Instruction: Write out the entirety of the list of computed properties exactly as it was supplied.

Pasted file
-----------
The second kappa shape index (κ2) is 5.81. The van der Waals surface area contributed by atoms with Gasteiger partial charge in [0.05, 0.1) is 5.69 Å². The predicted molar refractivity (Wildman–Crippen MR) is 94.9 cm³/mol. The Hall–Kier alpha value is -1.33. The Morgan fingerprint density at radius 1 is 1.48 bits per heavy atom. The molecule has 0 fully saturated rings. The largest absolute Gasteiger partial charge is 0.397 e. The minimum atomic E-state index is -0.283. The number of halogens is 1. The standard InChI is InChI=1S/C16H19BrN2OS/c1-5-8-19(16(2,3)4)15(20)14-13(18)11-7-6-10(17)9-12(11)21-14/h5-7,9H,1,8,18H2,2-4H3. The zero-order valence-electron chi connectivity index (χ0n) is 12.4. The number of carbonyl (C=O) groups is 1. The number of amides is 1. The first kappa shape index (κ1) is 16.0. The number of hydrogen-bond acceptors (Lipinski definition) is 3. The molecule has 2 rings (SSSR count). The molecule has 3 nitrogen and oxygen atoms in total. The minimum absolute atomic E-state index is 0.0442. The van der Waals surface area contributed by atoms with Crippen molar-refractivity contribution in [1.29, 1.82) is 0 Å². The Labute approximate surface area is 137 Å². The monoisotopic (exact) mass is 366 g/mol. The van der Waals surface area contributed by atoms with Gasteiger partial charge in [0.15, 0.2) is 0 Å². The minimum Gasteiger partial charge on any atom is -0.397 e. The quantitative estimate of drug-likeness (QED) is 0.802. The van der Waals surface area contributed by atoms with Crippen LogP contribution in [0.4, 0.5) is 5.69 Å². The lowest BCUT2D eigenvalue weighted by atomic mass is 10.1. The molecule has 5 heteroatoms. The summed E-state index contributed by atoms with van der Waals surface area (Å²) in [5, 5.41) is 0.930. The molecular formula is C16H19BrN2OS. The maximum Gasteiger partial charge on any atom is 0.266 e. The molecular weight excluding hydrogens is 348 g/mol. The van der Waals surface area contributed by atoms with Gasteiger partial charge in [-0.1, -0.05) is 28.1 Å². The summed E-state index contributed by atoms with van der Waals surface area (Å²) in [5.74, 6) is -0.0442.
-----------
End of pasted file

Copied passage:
The second kappa shape index (κ2) is 5.81. The van der Waals surface area contributed by atoms with Gasteiger partial charge in [0.05, 0.1) is 5.69 Å². The predicted molar refractivity (Wildman–Crippen MR) is 94.9 cm³/mol. The Hall–Kier alpha value is -1.33. The Morgan fingerprint density at radius 1 is 1.48 bits per heavy atom. The molecule has 0 fully saturated rings. The largest absolute Gasteiger partial charge is 0.397 e. The minimum atomic E-state index is -0.283. The number of halogens is 1. The standard InChI is InChI=1S/C16H19BrN2OS/c1-5-8-19(16(2,3)4)15(20)14-13(18)11-7-6-10(17)9-12(11)21-14/h5-7,9H,1,8,18H2,2-4H3. The zero-order valence-electron chi connectivity index (χ0n) is 12.4. The number of carbonyl (C=O) groups is 1. The number of amides is 1. The first kappa shape index (κ1) is 16.0. The number of hydrogen-bond acceptors (Lipinski definition) is 3. The molecule has 2 rings (SSSR count). The molecule has 3 nitrogen and oxygen atoms in total. The minimum absolute atomic E-state index is 0.0442. The van der Waals surface area contributed by atoms with Crippen molar-refractivity contribution in [1.29, 1.82) is 0 Å². The Labute approximate surface area is 137 Å². The monoisotopic (exact) mass is 366 g/mol. The van der Waals surface area contributed by atoms with Gasteiger partial charge in [0.15, 0.2) is 0 Å². The minimum Gasteiger partial charge on any atom is -0.397 e. The quantitative estimate of drug-likeness (QED) is 0.802. The van der Waals surface area contributed by atoms with Crippen LogP contribution in [0.4, 0.5) is 5.69 Å². The lowest BCUT2D eigenvalue weighted by atomic mass is 10.1. The molecule has 5 heteroatoms. The summed E-state index contributed by atoms with van der Waals surface area (Å²) in [5, 5.41) is 0.930. The molecular formula is C16H19BrN2OS. The maximum Gasteiger partial charge on any atom is 0.266 e. The molecular weight excluding hydrogens is 348 g/mol. The van der Waals surface area contributed by atoms with Gasteiger partial charge in [-0.1, -0.05) is 28.1 Å². The summed E-state index contributed by atoms with van der Waals surface area (Å²) in [5.74, 6) is -0.0442.